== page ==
At a step 330 each data source set, for example data source sets 18, 20 and 22, is gridded at the smallest Real World Nyquist Resolution of all associated data sets. Such gridding is performed using the Triangular Irregular Network algorithm described above or other suitable gridding techniques. The gridded data for each data set are then filtered using a low pass filter at a step 340 to produce a low pass component for each data set. An example of a suitable low pass filter is a standard Gaussian filter with a half-width of six times the Real World Nyquist of the highest resolution associated data set. The filtering at step 340 reduces white noise and allows subsequent data shifts to be performed based on only the low frequency surface trends. After filtering at step 340, an additional gridding step (not explicitly shown) may be performed to grid the filtered data to the finest resolution of all contributing data sets. At a step 360, interpolated data that were added in the gridding process at step 330 are removed. These interpolated data are removed because of a tendency to bias a subsequent pairwise shift in undesirable ways. At step 370, pairwise shifts are calculated for each data set. Step 370 of computing pairwise shifts for each data set is described in greater detail with reference to FIG. 7.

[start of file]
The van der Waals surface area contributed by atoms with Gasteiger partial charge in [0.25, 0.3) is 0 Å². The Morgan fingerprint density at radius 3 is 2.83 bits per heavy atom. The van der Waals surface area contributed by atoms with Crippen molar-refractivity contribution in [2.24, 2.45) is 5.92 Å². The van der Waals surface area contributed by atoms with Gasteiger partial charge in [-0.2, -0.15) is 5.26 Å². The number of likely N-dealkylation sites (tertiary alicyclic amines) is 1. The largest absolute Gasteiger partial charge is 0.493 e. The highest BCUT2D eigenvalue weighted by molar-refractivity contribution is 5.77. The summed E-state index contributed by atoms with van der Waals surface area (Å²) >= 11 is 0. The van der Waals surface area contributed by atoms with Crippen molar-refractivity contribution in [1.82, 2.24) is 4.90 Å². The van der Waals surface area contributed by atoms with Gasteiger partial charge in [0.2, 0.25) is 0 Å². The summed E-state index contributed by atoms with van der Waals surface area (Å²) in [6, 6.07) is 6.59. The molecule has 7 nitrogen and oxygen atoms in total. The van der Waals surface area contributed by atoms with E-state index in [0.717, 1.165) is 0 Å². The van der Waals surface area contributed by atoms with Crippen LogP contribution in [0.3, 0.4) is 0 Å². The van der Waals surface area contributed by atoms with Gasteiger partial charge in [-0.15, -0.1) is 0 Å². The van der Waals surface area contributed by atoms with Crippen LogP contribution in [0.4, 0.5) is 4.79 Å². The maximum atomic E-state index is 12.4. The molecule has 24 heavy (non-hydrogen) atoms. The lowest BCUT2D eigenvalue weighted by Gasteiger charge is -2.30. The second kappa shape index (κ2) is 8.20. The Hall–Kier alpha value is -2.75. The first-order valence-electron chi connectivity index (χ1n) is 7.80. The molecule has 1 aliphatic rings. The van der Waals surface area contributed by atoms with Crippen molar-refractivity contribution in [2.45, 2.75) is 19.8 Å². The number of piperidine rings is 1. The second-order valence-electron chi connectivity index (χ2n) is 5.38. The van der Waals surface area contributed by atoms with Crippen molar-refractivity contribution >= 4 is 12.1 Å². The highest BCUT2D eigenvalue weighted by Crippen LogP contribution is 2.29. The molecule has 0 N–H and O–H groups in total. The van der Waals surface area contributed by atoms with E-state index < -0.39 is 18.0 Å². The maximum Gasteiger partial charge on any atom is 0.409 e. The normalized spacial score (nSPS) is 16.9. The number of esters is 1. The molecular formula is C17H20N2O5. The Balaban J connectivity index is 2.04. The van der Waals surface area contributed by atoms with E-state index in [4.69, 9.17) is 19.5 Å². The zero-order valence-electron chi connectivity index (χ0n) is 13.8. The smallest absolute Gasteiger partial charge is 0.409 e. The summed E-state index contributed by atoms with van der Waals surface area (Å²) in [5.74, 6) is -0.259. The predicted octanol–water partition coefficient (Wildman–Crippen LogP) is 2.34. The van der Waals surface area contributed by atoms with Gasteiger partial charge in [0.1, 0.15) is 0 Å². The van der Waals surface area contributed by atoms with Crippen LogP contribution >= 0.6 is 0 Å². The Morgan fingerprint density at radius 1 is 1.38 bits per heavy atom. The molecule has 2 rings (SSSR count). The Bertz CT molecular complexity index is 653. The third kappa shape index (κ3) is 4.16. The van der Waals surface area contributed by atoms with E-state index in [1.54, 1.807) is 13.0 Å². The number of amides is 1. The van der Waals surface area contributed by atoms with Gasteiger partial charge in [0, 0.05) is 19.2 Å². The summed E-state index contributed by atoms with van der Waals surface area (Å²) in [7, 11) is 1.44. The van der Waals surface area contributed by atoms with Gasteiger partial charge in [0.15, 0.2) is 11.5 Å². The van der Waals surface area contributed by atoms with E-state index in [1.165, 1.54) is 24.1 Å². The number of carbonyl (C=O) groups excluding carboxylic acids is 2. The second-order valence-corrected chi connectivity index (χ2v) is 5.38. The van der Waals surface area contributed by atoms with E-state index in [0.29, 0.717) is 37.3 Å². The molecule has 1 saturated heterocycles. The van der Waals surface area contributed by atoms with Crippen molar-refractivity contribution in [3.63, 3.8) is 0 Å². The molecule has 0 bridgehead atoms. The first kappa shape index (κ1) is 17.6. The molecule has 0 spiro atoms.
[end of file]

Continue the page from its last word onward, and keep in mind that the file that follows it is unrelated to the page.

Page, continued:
FIG. 7 is a schematic drawing of four data source sets illustrating overlap of the four data source sets. As illustrated in FIG. 7, data source sets 410, 420, 430 and 440 contain depth measurements partially overlapping with each other. Data source sets 410, 420, 430, and 440 are analogous to data source sets 18, 20, and 22 illustrated in FIG. 1; however, four data source sets are illustrated to facilitate description of step 130 of performing a vector shift for the data source sets. In this example, each data source set consists of one corresponding data set. As shown, data source set 410 overlaps with data source set 420, creating an overlap region 450. Data source set 420 overlaps with data source 430, creating an overlap region 470. Data source set 410 also overlaps with data source set 440, creating an overlap region 460. Data source set 420 overlaps with data source set 440, creating an overlap region 480. In addition, an overlap region 490 exists where data source sets 410, 420, and 440 all overlap. Overlap regions 450, 460, 470, 480, and 490 include measurements that require shifting to account for biases associated with each source. Such biases may exist in both the measured depths and measured location in each data source set. Therefore, data source sets 410, 420, 430 and 440 are shifted both horizontally and vertically to correct for detectable biases. Horizontal shifting refers to shifting either along a longitude or a latitude or both.